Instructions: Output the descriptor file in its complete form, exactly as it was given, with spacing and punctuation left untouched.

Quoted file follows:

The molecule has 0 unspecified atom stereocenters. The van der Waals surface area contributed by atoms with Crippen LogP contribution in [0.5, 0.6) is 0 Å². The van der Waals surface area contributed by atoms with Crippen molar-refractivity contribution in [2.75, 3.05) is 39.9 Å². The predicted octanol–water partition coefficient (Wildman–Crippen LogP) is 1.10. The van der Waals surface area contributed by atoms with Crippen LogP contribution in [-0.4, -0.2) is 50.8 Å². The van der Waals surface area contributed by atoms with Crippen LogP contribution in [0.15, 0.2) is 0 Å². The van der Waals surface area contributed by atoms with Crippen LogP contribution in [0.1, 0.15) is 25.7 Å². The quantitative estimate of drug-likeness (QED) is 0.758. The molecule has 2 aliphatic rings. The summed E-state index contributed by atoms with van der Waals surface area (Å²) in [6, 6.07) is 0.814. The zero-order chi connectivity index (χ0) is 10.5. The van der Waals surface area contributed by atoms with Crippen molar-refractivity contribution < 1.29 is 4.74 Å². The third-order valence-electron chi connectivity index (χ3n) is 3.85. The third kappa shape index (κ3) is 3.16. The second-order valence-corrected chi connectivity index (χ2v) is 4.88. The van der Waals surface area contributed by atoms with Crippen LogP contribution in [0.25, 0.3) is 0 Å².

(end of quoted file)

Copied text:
The molecule has 0 unspecified atom stereocenters. The van der Waals surface area contributed by atoms with Crippen LogP contribution in [0.5, 0.6) is 0 Å². The van der Waals surface area contributed by atoms with Crippen molar-refractivity contribution in [2.75, 3.05) is 39.9 Å². The predicted octanol–water partition coefficient (Wildman–Crippen LogP) is 1.10. The van der Waals surface area contributed by atoms with Crippen LogP contribution in [-0.4, -0.2) is 50.8 Å². The van der Waals surface area contributed by atoms with Crippen LogP contribution in [0.15, 0.2) is 0 Å². The van der Waals surface area contributed by atoms with Crippen LogP contribution in [0.1, 0.15) is 25.7 Å². The quantitative estimate of drug-likeness (QED) is 0.758. The molecule has 2 aliphatic rings. The summed E-state index contributed by atoms with van der Waals surface area (Å²) in [6, 6.07) is 0.814. The zero-order chi connectivity index (χ0) is 10.5. The van der Waals surface area contributed by atoms with Crippen molar-refractivity contribution < 1.29 is 4.74 Å². The third-order valence-electron chi connectivity index (χ3n) is 3.85. The third kappa shape index (κ3) is 3.16. The second-order valence-corrected chi connectivity index (χ2v) is 4.88. The van der Waals surface area contributed by atoms with Crippen LogP contribution in [0.25, 0.3) is 0 Å².